Monday, April 18, 2016

Elephants and ruins

On the third day, we headed out to Polonnaruwa, another UNESCO World Heritage site. Polonnaruwa was the second capital of the Sinhalese kingdom. The first one was Anuradhapura. We had originally planned to go to both but our guide warned us that they were both ruined cities that looked very similar. It was hot and humid and there were steep entrance fees for foreigners. So we picked Polonnaruwa and changed our itinerary to go look for wild elephants in the afternoon.

But our morning started with breakfast. We were seated next to a window for breakfast and guess who kept us company outside, eating their own breakfast? A troop of monkeys.

At Polonnaruwa, we stopped by a huge lake that was built by one of the great kings of the Singhala empire, Parakramabahu. The lake still provides irrigation to the local area and has since the 12th century BCE.
Sri Lanka is a bird watching paradise and we saw our fill of birds without looking for them.
We started at the library. Only the first story and steps are left. The rest was made of wood and was destroyed centuries ago. You can see the holes where the beams were inserted for the second story.
Steps leading up to the second story
Imagine yourself baking in the hot humid sunshine. This next building is the audience hall where the king conducted business.
Close-up of the carving on the sides.
We went past the audience hall to see the king's bath.
There are places to sit around and enjoy the cooling water.
Along with a good system of drainage.
We then moved on to the temple area. The king owned a sacred relic - a tooth of the Buddha. The Buddha visited Sri Lanka 3 times and the island is mostly Buddhist. But the possession of this relic is what gave the king his authority. So each of the 5 capitals has a temple of the tooth relic. The only one that is not in ruins is the one in Kandy, which was the last capital before the British overthrew the kingdom. That temple, which we will visit later, is still alive and the tooth relic is there.
These statues are not original, I think. They have been moved here for protection against the elements. But I could be mis-remembering.

Look at the columns. They are fashioned after lotus stems.
The entrance to each building has a moonstone with carvings in it. The moonstones here do not have cattle or lions in them, the former evidence of the Hindu influence and the latter the symbol of the Singhala kingdom. In Anuradhapura, there are cattle in the moonstones. Since one steps on them, it is not auspicious to put sacred animals underfoot.
The moonstone leads to steps that are flanked by guardian deities.
Many statues of the Buddha.
The buildings are beautifully laid out in symmetrical forms.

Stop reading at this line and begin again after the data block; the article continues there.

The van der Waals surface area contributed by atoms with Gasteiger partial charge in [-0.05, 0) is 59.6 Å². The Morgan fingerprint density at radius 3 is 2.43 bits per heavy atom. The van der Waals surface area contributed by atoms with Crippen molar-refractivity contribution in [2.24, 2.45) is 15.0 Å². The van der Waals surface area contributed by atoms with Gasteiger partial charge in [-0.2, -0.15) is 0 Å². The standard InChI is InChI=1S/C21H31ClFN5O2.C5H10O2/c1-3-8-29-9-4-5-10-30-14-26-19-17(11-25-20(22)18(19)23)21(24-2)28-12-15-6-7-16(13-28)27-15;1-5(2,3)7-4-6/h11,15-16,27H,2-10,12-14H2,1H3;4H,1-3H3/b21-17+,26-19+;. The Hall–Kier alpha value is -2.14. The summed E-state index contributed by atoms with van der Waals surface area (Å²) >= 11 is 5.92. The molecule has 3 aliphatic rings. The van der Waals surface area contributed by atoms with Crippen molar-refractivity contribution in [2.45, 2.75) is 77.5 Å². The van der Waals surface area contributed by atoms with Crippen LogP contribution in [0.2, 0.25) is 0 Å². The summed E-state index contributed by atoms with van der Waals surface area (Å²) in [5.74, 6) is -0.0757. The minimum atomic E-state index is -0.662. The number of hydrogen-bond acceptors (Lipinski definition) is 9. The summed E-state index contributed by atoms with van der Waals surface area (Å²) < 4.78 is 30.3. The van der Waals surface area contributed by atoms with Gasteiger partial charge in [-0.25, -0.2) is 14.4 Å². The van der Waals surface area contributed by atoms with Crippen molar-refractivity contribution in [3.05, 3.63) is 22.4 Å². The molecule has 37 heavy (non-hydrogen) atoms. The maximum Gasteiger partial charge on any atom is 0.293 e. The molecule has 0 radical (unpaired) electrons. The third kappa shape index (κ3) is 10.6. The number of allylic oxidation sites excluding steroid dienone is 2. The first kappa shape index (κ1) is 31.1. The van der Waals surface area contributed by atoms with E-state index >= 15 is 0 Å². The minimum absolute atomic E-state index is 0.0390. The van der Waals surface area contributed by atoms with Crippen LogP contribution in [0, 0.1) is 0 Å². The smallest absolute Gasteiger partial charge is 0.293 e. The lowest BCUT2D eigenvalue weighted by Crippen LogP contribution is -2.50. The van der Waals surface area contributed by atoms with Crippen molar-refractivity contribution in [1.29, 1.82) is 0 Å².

A very long, very ancient tablet.
With carvings on the ends.
We then moved on to another area of the ruins. A monastery with stupas.
This is one of the largest in the country. Kiri Vihara
Then we moved on to another section, which is a very sacred. A temple to the Buddha that is still active and thriving. But a respite for wildlife. A parrot in a tree.
And another iguana...
Finally, we came to the Gal Vihara, the heart of the city.
We took off our shoes/sandals and walked on the hot sand. There are three statues here of the Buddha. The first is when he is meditating - before he became the Buddha. The second is of him teaching. The third is after he died.
To the left is the meditating statue. The one to the right is the temple where people worship. Meditating...
The temple..
And after his passing. Some people say it is the Buddha sleeping. Our guide said it was after his passing. You decide.
A statue of the king.
After we left Polonnaruwa, we had a quick lunch and headed out to a safari to see wild elephants. This is the area where the jeeps are waiting while the drivers buy tickets to the national park. This one is called the Eco-park. There are multiple parks where the elephants roam, depending on the season. At this time of year, Eco-park is where they usually are.
We caught a glimpse of one rather quickly.
And then nothing. An eagle on a tree.
We drove for a long time. It was dusty and bumpy and hot. We kept our eyes peeled. We were almost out of the park when all of a sudden, there they were.
Mothers and babies.

Lots of jeeps clustered around the herd. They pretty much ignored us. We were quiet and just took pictures and watched in awe. And then we left, hot and dusty and satisfied.

My hair was matted and a giant nest. We went back to the hotel and showered and packed because we were leaving for Kandy the next day.

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